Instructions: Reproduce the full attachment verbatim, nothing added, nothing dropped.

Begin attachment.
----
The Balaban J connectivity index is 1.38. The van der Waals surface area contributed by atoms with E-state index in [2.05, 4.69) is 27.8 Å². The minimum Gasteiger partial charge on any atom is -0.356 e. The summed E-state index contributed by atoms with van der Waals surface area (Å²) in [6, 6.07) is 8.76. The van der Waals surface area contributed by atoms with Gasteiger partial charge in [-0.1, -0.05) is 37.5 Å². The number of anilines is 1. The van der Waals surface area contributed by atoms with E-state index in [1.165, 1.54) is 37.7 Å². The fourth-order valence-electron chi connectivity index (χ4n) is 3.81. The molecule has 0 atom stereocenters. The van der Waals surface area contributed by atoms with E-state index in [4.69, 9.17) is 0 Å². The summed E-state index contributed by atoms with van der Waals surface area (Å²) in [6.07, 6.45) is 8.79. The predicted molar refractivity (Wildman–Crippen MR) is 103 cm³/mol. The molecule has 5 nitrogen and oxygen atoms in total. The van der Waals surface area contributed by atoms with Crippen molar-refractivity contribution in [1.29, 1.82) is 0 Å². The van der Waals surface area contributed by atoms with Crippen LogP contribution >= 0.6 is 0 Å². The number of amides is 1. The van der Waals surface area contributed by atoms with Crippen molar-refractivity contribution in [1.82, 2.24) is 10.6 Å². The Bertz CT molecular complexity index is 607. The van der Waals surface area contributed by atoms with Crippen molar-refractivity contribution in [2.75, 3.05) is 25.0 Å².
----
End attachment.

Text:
The Balaban J connectivity index is 1.38. The van der Waals surface area contributed by atoms with E-state index in [2.05, 4.69) is 27.8 Å². The minimum Gasteiger partial charge on any atom is -0.356 e. The summed E-state index contributed by atoms with van der Waals surface area (Å²) in [6, 6.07) is 8.76. The van der Waals surface area contributed by atoms with Gasteiger partial charge in [-0.1, -0.05) is 37.5 Å². The number of anilines is 1. The van der Waals surface area contributed by atoms with E-state index in [1.165, 1.54) is 37.7 Å². The fourth-order valence-electron chi connectivity index (χ4n) is 3.81. The molecule has 0 atom stereocenters. The van der Waals surface area contributed by atoms with E-state index in [4.69, 9.17) is 0 Å². The summed E-state index contributed by atoms with van der Waals surface area (Å²) in [6.07, 6.45) is 8.79. The predicted molar refractivity (Wildman–Crippen MR) is 103 cm³/mol. The molecule has 5 nitrogen and oxygen atoms in total. The van der Waals surface area contributed by atoms with Crippen molar-refractivity contribution in [1.29, 1.82) is 0 Å². The van der Waals surface area contributed by atoms with Crippen LogP contribution >= 0.6 is 0 Å². The number of amides is 1. The van der Waals surface area contributed by atoms with Crippen molar-refractivity contribution in [1.82, 2.24) is 10.6 Å². The Bertz CT molecular complexity index is 607. The van der Waals surface area contributed by atoms with Crippen molar-refractivity contribution in [2.75, 3.05) is 25.0 Å².